7 of the Most Spectacular Waterfalls in the World
From the snow-covered cascades of Iceland to the towering falls of Peru, you don’t want to miss these marvels
Few natural phenomena can match the power and grace of a waterfall. But with scores of dramatic cascades spread across the globe, which ones should you visit? Here’s our list.
Angel Falls, Venezuela
At 979 metres high, this waterfall in eastern Venezuela is the tallest in the world. Set amid stunning table-top mountains, it’s so towering that its waters are scattered into spray before they reach the ground.
Gocta Falls, Peru
This two-step, 771-metre cascade was unknown to the outside world until a German economist working on an archealogical expedition in the Amazonas stumbled on it in 2002. Located in a remote part of the Andes, it’s reputedly feared by locals, who say an evil mermaid lurks in the pool at its base.
Victoria Falls, Zambia/Zimbabwe
Know locally as the “smoke that thunders,” this two-kilometre-long cascade is one of the most spectacular sites in Africa. During the rainy season, more than five million cubic metres of water tumble off its basalt cliffs every minute, creating a mist visible from several kilometres away.
Niagara Falls, Canada/U.S.
About 12 million people make the journey to this site every year—and for good reason. While the falls aren’t the highest—some 500 other cascades are taller—they’re among the world’s most powerful. Above the falls, the current reaches speeds of 40 kilometres an hour, and every second, 600,000 gallons of water course over the precipice.
Yumbilla Falls, Peru
Set in the mist-cloaked mountains of northern Peru, this cascade plummets 896 metres in a series of four spectacular steps. It falls from the same plateau as a half-dozen other jaw-dropping waterfalls—one of the finest clusters of cascades in South America.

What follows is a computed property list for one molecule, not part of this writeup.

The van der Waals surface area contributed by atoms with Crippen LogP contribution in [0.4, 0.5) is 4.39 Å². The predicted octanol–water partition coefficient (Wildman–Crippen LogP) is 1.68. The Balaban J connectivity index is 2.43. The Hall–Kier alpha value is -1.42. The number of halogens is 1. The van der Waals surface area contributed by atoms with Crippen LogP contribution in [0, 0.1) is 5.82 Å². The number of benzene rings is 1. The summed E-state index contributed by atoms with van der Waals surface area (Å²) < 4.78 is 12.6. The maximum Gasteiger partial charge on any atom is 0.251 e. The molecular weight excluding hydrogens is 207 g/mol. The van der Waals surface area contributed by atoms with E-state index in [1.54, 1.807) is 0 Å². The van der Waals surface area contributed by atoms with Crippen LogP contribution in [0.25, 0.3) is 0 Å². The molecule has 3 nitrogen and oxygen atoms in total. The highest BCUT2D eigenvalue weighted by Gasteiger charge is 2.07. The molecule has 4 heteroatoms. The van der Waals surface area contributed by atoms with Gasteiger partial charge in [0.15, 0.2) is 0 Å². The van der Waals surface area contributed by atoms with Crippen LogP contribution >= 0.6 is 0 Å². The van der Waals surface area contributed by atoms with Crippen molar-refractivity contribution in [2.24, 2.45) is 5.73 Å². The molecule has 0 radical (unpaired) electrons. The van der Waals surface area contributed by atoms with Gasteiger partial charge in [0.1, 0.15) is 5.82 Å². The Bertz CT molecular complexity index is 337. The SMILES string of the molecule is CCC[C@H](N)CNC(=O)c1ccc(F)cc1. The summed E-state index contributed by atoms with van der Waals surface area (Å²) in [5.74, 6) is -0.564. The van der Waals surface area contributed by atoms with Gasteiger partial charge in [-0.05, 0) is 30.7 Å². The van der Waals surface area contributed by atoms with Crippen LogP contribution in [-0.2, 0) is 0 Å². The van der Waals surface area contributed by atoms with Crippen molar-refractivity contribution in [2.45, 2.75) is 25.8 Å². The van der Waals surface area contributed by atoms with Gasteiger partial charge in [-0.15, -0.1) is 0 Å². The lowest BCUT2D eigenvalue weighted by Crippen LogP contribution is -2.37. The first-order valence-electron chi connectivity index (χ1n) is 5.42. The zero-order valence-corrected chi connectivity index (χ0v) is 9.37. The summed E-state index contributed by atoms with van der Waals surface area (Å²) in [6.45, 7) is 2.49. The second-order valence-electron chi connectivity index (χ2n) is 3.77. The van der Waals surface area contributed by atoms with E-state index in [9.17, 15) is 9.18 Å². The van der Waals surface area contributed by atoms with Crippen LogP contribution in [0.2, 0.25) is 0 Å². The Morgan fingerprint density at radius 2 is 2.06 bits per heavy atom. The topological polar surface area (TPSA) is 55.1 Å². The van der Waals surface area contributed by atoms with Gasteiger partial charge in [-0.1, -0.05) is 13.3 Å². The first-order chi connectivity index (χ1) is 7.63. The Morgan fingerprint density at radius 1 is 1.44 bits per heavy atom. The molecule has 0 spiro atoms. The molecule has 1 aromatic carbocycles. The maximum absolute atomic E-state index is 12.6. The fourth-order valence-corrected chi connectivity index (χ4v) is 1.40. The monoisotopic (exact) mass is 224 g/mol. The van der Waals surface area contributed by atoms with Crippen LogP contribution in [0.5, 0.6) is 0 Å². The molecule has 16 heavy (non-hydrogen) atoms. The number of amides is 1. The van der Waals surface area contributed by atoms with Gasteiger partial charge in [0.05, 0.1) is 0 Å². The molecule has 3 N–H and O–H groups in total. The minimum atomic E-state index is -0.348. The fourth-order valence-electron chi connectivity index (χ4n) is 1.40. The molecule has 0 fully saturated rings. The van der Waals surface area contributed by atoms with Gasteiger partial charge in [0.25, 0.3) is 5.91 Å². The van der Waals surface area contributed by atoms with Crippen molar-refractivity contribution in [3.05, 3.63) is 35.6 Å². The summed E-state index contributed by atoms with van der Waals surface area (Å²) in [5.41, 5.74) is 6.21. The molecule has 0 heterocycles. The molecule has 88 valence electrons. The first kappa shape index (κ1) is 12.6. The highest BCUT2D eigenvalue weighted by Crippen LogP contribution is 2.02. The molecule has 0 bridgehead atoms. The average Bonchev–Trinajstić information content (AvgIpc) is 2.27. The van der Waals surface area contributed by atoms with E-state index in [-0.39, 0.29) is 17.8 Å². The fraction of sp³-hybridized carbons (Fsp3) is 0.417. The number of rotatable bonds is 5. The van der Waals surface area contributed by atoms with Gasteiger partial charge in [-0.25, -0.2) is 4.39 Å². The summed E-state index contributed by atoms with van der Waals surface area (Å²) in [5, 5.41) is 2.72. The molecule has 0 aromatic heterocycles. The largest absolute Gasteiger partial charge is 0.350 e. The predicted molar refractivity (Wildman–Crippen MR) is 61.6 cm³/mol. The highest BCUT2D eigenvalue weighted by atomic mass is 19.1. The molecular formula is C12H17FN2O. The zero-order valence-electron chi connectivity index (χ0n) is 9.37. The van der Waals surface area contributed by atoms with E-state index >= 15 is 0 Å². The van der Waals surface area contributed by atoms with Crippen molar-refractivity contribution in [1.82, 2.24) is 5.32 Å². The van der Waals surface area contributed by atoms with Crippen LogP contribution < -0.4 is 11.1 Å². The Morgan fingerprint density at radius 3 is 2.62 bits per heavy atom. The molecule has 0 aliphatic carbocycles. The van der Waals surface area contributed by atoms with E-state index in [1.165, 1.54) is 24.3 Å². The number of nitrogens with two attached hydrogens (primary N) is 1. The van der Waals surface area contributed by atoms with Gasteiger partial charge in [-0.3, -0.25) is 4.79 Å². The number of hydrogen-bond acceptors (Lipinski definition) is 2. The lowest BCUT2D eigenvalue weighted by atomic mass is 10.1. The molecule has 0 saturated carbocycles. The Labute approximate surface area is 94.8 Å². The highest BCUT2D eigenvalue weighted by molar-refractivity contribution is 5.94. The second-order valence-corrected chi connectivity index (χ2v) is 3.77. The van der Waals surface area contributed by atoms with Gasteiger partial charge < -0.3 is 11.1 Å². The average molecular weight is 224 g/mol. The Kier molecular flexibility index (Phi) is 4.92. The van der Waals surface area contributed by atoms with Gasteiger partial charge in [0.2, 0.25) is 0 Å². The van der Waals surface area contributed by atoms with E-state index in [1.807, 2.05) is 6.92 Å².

Located on the tundra of northern Iceland, this cascade (the Waterfall of the Gods, in English) is especially stunning in the spring, when its waters break free from their icy tomb. According to legend, it was here, about 1,000 years ago, that a leading holy man threw statues of Norse gods over the falls, symbolizing Iceland’s conversion to Christianity and giving this natural wonder its name.
Ban Gioc-Detian Falls, Vietnam/China
These twin falls are far from the tallest in the world—they reportedly max out at 30 metres—but they’re surrounded by a sublime backdrop of rugged limestone mountains. While the pool at their base looks serene, it’s best to jump on a bamboo raft for a close encounter with the falls instead of swimming.
Read about the off-the-beaten-track destinations that pushed our writers’ travel boundaries in the Winter 2017 issue of CAA Magazine.
Image credit: iStock, Zimbabwe Tourism, visualhunt, wikipedia and Andrew Raven